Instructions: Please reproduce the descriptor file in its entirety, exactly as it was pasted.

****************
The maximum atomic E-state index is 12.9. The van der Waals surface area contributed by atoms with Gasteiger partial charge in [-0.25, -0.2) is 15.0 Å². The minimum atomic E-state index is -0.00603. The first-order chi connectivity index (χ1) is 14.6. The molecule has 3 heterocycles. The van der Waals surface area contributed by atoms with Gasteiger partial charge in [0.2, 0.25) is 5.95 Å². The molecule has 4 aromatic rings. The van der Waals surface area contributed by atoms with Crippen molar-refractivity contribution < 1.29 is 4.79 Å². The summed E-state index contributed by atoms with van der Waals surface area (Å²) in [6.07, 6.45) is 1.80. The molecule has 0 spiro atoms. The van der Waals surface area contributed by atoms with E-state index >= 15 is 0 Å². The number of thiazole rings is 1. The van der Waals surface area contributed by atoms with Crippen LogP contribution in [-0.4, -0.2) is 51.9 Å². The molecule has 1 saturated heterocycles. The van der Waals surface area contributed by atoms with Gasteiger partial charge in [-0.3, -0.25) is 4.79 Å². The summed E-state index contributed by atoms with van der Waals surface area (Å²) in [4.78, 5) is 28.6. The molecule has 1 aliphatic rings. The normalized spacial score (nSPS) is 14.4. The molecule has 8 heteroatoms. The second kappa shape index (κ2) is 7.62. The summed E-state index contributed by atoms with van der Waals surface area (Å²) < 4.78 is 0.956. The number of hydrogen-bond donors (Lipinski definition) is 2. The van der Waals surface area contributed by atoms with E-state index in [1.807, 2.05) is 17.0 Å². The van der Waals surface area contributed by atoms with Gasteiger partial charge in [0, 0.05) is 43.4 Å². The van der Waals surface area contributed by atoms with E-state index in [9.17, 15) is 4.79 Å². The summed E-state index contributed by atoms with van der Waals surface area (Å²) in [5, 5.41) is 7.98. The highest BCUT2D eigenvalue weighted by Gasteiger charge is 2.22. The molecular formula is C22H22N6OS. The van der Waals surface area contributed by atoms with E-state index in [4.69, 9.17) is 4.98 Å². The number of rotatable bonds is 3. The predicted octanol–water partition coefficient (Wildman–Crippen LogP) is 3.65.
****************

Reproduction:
The maximum atomic E-state index is 12.9. The van der Waals surface area contributed by atoms with Gasteiger partial charge in [-0.25, -0.2) is 15.0 Å². The minimum atomic E-state index is -0.00603. The first-order chi connectivity index (χ1) is 14.6. The molecule has 3 heterocycles. The van der Waals surface area contributed by atoms with Gasteiger partial charge in [0.2, 0.25) is 5.95 Å². The molecule has 4 aromatic rings. The van der Waals surface area contributed by atoms with Crippen molar-refractivity contribution < 1.29 is 4.79 Å². The summed E-state index contributed by atoms with van der Waals surface area (Å²) in [6.07, 6.45) is 1.80. The molecule has 0 spiro atoms. The van der Waals surface area contributed by atoms with E-state index >= 15 is 0 Å². The number of thiazole rings is 1. The van der Waals surface area contributed by atoms with Crippen LogP contribution in [-0.4, -0.2) is 51.9 Å². The molecule has 1 saturated heterocycles. The van der Waals surface area contributed by atoms with Gasteiger partial charge in [-0.3, -0.25) is 4.79 Å². The summed E-state index contributed by atoms with van der Waals surface area (Å²) in [4.78, 5) is 28.6. The molecule has 1 aliphatic rings. The normalized spacial score (nSPS) is 14.4. The molecule has 8 heteroatoms. The second kappa shape index (κ2) is 7.62. The summed E-state index contributed by atoms with van der Waals surface area (Å²) < 4.78 is 0.956. The number of hydrogen-bond donors (Lipinski definition) is 2. The van der Waals surface area contributed by atoms with E-state index in [1.807, 2.05) is 17.0 Å². The van der Waals surface area contributed by atoms with Gasteiger partial charge in [0, 0.05) is 43.4 Å². The van der Waals surface area contributed by atoms with E-state index in [9.17, 15) is 4.79 Å². The summed E-state index contributed by atoms with van der Waals surface area (Å²) in [5, 5.41) is 7.98. The highest BCUT2D eigenvalue weighted by Gasteiger charge is 2.22. The molecular formula is C22H22N6OS. The van der Waals surface area contributed by atoms with E-state index in [4.69, 9.17) is 4.98 Å². The number of rotatable bonds is 3. The predicted octanol–water partition coefficient (Wildman–Crippen LogP) is 3.65.